The Bell Jar

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HarperCollins, Aug 30, 1996 - Fiction - 320 pages
1331 Reviews
The Bell Jar is a classic of American literature, with over two million copies sold in this country. This extraordinary work chronicles the crackup of Esther Greenwood: brilliant, beautiful, enormously talented, successful -- but slowly going under, and maybe for the last time. Step by careful step, Sylvia Plath takes us with Esther through a painful month in New York as a contest-winning junior editor on a magazine, her increasingly strained relationships with her mother, and with the boy she dated in college, and eventually, devastatingly, into the madness itself. The reader is drawn into her breakdown with such intensity that her insanity becomes completely real and even rational, as probable and accessible an experience as going to the movies.

Such deep penetration into the dark and harrowing corners of the psyche is rare in any novel. It points to the fact that The Bell Jar is a largely autobiographical work about Plath's own summer of 1953, when she was a guest editor at Mademoiselle and went through a breakdown. It reveals so much about the sources of Sylvia Plath's own tragedy that its publication was considered a landmark in literature.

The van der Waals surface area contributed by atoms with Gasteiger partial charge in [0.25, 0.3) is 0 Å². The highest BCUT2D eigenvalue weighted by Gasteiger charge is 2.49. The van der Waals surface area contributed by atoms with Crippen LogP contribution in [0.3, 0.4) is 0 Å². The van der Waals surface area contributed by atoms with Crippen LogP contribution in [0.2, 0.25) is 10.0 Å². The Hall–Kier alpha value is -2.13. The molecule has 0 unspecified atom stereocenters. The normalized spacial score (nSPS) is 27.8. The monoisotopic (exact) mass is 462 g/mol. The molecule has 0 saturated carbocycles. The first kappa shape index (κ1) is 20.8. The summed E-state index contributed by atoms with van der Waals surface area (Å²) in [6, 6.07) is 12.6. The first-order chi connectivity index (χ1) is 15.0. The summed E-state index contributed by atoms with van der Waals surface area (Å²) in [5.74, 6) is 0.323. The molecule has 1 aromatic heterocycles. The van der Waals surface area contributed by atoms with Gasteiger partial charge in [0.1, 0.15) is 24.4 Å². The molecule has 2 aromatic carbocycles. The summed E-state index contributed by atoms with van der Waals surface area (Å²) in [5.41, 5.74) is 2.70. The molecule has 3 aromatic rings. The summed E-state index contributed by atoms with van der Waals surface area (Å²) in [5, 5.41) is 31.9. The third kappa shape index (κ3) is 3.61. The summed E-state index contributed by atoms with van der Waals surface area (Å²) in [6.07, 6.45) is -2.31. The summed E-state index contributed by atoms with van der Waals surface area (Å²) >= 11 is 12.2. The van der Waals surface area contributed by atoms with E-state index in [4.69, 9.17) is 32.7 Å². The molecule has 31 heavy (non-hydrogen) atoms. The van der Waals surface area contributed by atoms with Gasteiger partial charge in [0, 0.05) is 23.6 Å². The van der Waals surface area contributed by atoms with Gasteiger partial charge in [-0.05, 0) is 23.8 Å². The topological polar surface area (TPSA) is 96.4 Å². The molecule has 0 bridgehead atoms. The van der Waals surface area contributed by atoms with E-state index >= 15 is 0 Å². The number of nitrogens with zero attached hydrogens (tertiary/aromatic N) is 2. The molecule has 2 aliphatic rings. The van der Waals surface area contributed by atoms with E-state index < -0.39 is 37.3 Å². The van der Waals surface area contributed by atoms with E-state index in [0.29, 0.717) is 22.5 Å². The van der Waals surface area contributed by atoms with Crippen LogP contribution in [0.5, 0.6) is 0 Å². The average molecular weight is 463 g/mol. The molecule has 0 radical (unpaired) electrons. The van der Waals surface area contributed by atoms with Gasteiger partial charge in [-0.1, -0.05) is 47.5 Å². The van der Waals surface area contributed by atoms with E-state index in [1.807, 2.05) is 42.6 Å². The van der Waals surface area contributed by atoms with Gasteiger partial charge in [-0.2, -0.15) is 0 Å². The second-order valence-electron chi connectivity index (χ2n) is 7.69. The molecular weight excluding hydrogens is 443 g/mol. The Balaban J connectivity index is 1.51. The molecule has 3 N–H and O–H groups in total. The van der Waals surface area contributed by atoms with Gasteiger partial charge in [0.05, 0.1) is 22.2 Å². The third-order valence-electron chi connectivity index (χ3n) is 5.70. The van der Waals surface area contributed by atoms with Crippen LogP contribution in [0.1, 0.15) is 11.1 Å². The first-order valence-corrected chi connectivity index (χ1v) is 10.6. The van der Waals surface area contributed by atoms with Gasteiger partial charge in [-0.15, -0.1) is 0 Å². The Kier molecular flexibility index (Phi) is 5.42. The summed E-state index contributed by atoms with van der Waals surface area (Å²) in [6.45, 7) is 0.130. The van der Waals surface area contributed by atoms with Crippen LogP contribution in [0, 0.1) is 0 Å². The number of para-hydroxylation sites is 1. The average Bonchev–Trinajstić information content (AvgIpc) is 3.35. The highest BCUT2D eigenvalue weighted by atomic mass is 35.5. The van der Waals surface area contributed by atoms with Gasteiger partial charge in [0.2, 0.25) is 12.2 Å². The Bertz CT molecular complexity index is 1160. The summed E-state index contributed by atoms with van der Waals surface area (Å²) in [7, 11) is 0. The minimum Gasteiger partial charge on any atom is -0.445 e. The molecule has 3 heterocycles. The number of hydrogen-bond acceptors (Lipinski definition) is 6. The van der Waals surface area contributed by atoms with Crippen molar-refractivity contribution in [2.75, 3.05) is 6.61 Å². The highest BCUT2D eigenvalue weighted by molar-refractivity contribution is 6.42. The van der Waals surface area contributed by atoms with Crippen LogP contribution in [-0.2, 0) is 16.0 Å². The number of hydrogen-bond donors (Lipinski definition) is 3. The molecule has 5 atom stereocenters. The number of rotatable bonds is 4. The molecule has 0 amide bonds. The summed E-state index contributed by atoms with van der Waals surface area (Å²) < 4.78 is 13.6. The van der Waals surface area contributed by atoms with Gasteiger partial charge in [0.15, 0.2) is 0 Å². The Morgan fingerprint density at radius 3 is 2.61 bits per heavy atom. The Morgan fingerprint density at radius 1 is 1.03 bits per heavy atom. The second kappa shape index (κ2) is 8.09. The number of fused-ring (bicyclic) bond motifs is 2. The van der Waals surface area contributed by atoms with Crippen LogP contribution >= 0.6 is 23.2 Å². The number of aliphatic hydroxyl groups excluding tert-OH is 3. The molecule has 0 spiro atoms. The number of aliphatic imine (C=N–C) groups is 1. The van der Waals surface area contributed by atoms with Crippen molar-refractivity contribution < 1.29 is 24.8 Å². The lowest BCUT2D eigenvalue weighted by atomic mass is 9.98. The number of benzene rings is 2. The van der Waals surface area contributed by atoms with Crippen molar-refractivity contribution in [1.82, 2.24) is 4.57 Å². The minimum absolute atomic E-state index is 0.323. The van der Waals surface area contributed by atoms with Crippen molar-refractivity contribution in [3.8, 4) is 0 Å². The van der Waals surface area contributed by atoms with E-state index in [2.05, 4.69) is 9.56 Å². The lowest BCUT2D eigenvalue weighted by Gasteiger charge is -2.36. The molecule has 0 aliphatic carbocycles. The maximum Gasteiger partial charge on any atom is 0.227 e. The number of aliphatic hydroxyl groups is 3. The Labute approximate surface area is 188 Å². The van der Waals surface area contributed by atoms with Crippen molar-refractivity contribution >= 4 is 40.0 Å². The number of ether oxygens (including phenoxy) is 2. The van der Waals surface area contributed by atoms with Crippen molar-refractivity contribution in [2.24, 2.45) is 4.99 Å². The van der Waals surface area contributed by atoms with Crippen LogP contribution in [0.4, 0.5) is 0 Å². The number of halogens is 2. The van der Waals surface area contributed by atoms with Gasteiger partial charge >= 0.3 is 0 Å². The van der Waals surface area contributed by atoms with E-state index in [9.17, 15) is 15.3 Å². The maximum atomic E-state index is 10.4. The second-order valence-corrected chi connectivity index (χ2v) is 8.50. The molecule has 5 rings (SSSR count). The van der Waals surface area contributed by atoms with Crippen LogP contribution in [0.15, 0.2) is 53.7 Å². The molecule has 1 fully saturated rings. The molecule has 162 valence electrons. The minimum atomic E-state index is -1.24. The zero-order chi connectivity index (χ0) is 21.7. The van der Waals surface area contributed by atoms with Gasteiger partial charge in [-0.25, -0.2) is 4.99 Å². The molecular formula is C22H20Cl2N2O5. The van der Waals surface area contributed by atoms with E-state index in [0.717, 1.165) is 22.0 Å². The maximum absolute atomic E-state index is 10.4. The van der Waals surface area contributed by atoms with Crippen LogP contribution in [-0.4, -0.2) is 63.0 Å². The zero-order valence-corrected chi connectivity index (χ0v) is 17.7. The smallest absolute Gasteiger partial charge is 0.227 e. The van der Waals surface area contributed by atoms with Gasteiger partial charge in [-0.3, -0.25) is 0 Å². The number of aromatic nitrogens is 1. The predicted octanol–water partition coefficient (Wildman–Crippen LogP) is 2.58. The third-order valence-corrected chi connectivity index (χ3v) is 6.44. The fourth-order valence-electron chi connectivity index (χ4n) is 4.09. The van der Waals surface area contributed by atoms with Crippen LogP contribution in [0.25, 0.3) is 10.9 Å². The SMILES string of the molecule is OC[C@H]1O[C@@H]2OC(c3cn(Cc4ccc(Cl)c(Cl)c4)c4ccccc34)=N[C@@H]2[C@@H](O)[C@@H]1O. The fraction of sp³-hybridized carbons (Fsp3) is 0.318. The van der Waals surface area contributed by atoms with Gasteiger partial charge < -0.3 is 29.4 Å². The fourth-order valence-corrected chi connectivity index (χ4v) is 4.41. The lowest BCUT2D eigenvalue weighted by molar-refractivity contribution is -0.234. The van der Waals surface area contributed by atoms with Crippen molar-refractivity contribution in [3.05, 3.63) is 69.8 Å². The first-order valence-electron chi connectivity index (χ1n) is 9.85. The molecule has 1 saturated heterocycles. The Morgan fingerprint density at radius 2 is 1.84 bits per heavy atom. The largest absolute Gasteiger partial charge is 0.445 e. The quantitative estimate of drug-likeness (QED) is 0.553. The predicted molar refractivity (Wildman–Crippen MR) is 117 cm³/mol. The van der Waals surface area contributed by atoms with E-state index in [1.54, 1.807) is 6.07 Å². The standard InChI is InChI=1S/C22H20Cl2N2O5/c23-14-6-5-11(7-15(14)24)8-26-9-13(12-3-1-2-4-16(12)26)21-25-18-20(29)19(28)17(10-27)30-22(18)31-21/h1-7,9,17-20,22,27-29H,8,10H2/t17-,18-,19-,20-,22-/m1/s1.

"Esther Greenwood's account of her years in The Bell Jar is as clear and readable as it is witty and disturbing ... [This] is not a potboiler, nor a series of ungrateful caricatures; it is literature." -New York Times

This special 25th-anniversary edition includes a new foreword by Frances McCullough,who was the Harper & Row editor for the original edition, about the untold story of The Bell Jar's first American publication.

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I hate writing reviews that contrast popular thought. - Goodreads
But beyond the plot her prose is intoxicating. - Goodreads
I thought it'll be very boring and hard to read. - Goodreads
I found the imagery and writing lovely. - Goodreads
The ending was a bit of a let down. - Goodreads
The best thing about the book was Plath's writing. - Goodreads

Review: The Bell Jar

User Review  - Samantha - Goodreads

This is honestly one of the best books I've read and Plath's writing is absolutely beautiful. I definitely plan on reading some of her poetry and teaching a unit on Plath somehow when I become a teacher! Read full review

Review: The Bell Jar

User Review  - Melissa - Goodreads

Beyond a doubt Sylvia is a wonderful and insightful writer. She is very talented and would have done great things if not for her death. This book is written well and she can link words like not many ... Read full review

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About the author (1996)

Sylvia Plath was born in 1932 in Massachusetts. Her books include the poetry collections The Colossus, Crossing the Water, Winter Trees, Ariel, and The Collected Poems, which won the Pulitzer Prize. A complete and uncut facsimile edition of Ariel was published in 2004 with her original selection and arrangement of poems. She was married to the poet Ted Hughes, with whom she had a daughter, Frieda, and a son, Nicholas. She died in London in 1963.

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